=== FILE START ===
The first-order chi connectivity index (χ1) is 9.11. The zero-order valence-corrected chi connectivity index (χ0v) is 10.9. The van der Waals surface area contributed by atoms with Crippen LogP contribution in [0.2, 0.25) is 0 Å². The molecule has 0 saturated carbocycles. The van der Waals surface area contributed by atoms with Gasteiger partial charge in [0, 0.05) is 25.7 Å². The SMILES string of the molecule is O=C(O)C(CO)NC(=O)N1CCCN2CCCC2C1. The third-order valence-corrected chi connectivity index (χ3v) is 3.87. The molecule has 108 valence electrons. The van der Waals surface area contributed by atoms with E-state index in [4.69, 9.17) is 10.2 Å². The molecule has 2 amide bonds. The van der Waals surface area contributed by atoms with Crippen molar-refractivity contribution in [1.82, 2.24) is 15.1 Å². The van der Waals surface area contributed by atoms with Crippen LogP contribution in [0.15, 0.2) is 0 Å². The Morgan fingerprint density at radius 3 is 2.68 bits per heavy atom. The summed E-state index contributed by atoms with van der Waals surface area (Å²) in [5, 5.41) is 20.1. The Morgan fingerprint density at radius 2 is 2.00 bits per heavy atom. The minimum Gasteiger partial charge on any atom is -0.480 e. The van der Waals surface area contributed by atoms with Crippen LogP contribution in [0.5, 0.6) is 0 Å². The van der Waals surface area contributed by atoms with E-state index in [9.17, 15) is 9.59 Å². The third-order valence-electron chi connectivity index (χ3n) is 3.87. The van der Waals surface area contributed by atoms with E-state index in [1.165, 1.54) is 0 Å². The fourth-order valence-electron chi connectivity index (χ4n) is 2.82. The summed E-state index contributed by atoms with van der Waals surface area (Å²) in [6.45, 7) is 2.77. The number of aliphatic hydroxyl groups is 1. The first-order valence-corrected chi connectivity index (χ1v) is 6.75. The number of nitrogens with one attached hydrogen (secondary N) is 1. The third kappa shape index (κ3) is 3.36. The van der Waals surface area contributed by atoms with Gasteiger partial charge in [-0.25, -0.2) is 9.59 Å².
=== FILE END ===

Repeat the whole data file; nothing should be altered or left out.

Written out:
The first-order chi connectivity index (χ1) is 9.11. The zero-order valence-corrected chi connectivity index (χ0v) is 10.9. The van der Waals surface area contributed by atoms with Crippen LogP contribution in [0.2, 0.25) is 0 Å². The molecule has 0 saturated carbocycles. The van der Waals surface area contributed by atoms with Gasteiger partial charge in [0, 0.05) is 25.7 Å². The SMILES string of the molecule is O=C(O)C(CO)NC(=O)N1CCCN2CCCC2C1. The third-order valence-corrected chi connectivity index (χ3v) is 3.87. The molecule has 108 valence electrons. The van der Waals surface area contributed by atoms with E-state index in [4.69, 9.17) is 10.2 Å². The molecule has 2 amide bonds. The van der Waals surface area contributed by atoms with Crippen molar-refractivity contribution in [1.82, 2.24) is 15.1 Å². The van der Waals surface area contributed by atoms with Crippen LogP contribution in [0.15, 0.2) is 0 Å². The Morgan fingerprint density at radius 3 is 2.68 bits per heavy atom. The summed E-state index contributed by atoms with van der Waals surface area (Å²) in [5, 5.41) is 20.1. The Morgan fingerprint density at radius 2 is 2.00 bits per heavy atom. The minimum Gasteiger partial charge on any atom is -0.480 e. The van der Waals surface area contributed by atoms with Crippen LogP contribution in [0.5, 0.6) is 0 Å². The van der Waals surface area contributed by atoms with E-state index in [9.17, 15) is 9.59 Å². The third-order valence-electron chi connectivity index (χ3n) is 3.87. The van der Waals surface area contributed by atoms with E-state index in [1.165, 1.54) is 0 Å². The fourth-order valence-electron chi connectivity index (χ4n) is 2.82. The summed E-state index contributed by atoms with van der Waals surface area (Å²) in [6.45, 7) is 2.77. The number of aliphatic hydroxyl groups is 1. The first-order valence-corrected chi connectivity index (χ1v) is 6.75. The number of nitrogens with one attached hydrogen (secondary N) is 1. The third kappa shape index (κ3) is 3.36. The van der Waals surface area contributed by atoms with Gasteiger partial charge in [-0.25, -0.2) is 9.59 Å².